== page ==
ANAHEIM : ‘Crashes’ Around Big A’s Parking Lot Spell Goodby for Model Plane Pilots

John Mc Murray has an attitude about flying planes that would frighten even the most seasoned air traveler.

“If you’re afraid to crash or make mincemeat out of it, you shouldn’t be out here flying,” said Mc Murray, 66. “I’ve seen people come out here and lose one wing, and never come back again.”

Although they swoop and soar like the best contenders in a military flying show, Mc Murray’s aircraft weigh but 4 to 6 pounds and fly at an altitude of about 200 feet.

Some 110 members belong to the 20-year-old Anaheim Model Flyers Assn., whose members use the airspace over the Anaheim Stadium parking lot when it’s not being used for sporting events.


At least three people are needed to fly the planes: a pilot; a spotter who stands near the pilot to keep track of the plane, and a pole guard, who monitors the plane so that it doesn’t fly beyond the parameters of the parking lot.

Despite this self-imposed policing system, the city recently gave the club six months to relocate after a plane crashed into an office building. No one was injured, but a window was broken.

“It wasn’t so much the frequency of the accidents that was the issue, but the potential severity of it,” said Mark Deven, the city’s recreation superintendent, who estimated that a plane crashes every couple of months.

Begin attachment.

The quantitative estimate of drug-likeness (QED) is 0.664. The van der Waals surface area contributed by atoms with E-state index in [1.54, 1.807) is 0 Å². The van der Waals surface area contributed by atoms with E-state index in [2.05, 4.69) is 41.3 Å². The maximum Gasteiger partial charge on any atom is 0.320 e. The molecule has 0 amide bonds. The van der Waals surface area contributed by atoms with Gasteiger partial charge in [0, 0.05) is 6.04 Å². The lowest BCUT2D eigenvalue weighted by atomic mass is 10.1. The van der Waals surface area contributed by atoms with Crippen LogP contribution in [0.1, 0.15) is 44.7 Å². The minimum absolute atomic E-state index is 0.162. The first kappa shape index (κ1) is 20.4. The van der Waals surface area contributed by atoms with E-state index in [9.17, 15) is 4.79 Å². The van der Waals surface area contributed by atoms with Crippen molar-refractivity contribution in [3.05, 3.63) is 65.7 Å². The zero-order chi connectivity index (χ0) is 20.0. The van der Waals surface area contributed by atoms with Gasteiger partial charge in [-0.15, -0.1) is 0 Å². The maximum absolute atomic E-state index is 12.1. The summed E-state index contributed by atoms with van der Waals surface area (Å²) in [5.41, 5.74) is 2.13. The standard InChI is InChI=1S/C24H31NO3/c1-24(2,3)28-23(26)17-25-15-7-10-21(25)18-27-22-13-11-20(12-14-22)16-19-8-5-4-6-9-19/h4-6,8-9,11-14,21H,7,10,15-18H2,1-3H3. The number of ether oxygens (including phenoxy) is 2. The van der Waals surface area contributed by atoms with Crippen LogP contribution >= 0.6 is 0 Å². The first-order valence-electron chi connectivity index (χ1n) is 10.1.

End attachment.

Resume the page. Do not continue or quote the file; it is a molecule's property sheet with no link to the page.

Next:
“If anyone had been sitting in the office when that plexiglass window was broken, we could have been looking at a real problem,” he said.


The planes are controlled by radio and run on an alcohol-based fuel that Mc Murray said barely burns when the planes crash.

“Most of them have about 4-ounce tanks, and there’s not enough in there to hurt anything. I’ve never seen an airplane burn,” he said.

With price tags between $200 and $10,000, the planes have wing spans up to 50 inches. Their pilots range in age from teen-agers to an 80-year-old member, and all must be card-carrying members of the association.

The city’s Parks and Recreation Department has worked with the club since it was founded, helping members to keep their sport safe. But in March, the club must move from the stadium parking lot.


“We don’t want to see the club go; it has a history here,” Deven said. But the city’s liability has increased over the past two decades as the areas around the stadium have become more congested.

Mc Murray, a former pilot, said he isn’t too worried about the future of model-plane flying in Anaheim.

“They’ve been very nice to us,” he said about the city. “It requires a fairly big place . . . but they’ve offered to help us relocate to another flying site.”